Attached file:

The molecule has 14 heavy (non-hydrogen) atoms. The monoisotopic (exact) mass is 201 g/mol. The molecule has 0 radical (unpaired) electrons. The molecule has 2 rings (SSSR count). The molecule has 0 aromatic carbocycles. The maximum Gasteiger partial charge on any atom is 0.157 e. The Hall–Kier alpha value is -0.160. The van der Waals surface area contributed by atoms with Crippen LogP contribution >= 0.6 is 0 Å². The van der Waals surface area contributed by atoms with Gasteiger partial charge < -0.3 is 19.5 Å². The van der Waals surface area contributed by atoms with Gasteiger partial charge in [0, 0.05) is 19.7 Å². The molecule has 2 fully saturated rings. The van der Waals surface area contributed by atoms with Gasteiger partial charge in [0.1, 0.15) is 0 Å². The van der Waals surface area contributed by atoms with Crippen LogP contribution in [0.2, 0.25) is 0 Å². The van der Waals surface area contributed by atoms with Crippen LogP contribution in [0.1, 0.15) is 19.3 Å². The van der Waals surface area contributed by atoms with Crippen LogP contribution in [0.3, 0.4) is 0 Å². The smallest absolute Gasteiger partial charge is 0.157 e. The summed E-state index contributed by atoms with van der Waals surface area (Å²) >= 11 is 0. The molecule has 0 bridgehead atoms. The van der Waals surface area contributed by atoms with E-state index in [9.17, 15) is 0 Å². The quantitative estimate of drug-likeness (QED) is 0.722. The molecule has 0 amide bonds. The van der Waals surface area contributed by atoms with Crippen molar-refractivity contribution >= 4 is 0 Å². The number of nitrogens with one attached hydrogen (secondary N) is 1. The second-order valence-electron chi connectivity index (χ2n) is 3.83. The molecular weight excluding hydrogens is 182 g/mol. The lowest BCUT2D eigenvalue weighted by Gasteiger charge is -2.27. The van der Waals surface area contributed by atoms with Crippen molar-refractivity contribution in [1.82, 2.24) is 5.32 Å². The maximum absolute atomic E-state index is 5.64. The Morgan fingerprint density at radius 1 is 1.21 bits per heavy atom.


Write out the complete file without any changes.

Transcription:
The molecule has 14 heavy (non-hydrogen) atoms. The monoisotopic (exact) mass is 201 g/mol. The molecule has 0 radical (unpaired) electrons. The molecule has 2 rings (SSSR count). The molecule has 0 aromatic carbocycles. The maximum Gasteiger partial charge on any atom is 0.157 e. The Hall–Kier alpha value is -0.160. The van der Waals surface area contributed by atoms with Crippen LogP contribution >= 0.6 is 0 Å². The van der Waals surface area contributed by atoms with Gasteiger partial charge < -0.3 is 19.5 Å². The van der Waals surface area contributed by atoms with Gasteiger partial charge in [0, 0.05) is 19.7 Å². The molecule has 2 fully saturated rings. The van der Waals surface area contributed by atoms with Gasteiger partial charge in [0.1, 0.15) is 0 Å². The van der Waals surface area contributed by atoms with Crippen LogP contribution in [0.2, 0.25) is 0 Å². The van der Waals surface area contributed by atoms with Crippen LogP contribution in [0.1, 0.15) is 19.3 Å². The van der Waals surface area contributed by atoms with Crippen LogP contribution in [0.3, 0.4) is 0 Å². The smallest absolute Gasteiger partial charge is 0.157 e. The summed E-state index contributed by atoms with van der Waals surface area (Å²) >= 11 is 0. The molecule has 0 bridgehead atoms. The van der Waals surface area contributed by atoms with E-state index in [9.17, 15) is 0 Å². The quantitative estimate of drug-likeness (QED) is 0.722. The molecule has 0 amide bonds. The van der Waals surface area contributed by atoms with Crippen molar-refractivity contribution >= 4 is 0 Å². The number of nitrogens with one attached hydrogen (secondary N) is 1. The second-order valence-electron chi connectivity index (χ2n) is 3.83. The molecular weight excluding hydrogens is 182 g/mol. The lowest BCUT2D eigenvalue weighted by Gasteiger charge is -2.27. The van der Waals surface area contributed by atoms with Crippen molar-refractivity contribution in [1.82, 2.24) is 5.32 Å². The maximum absolute atomic E-state index is 5.64. The Morgan fingerprint density at radius 1 is 1.21 bits per heavy atom.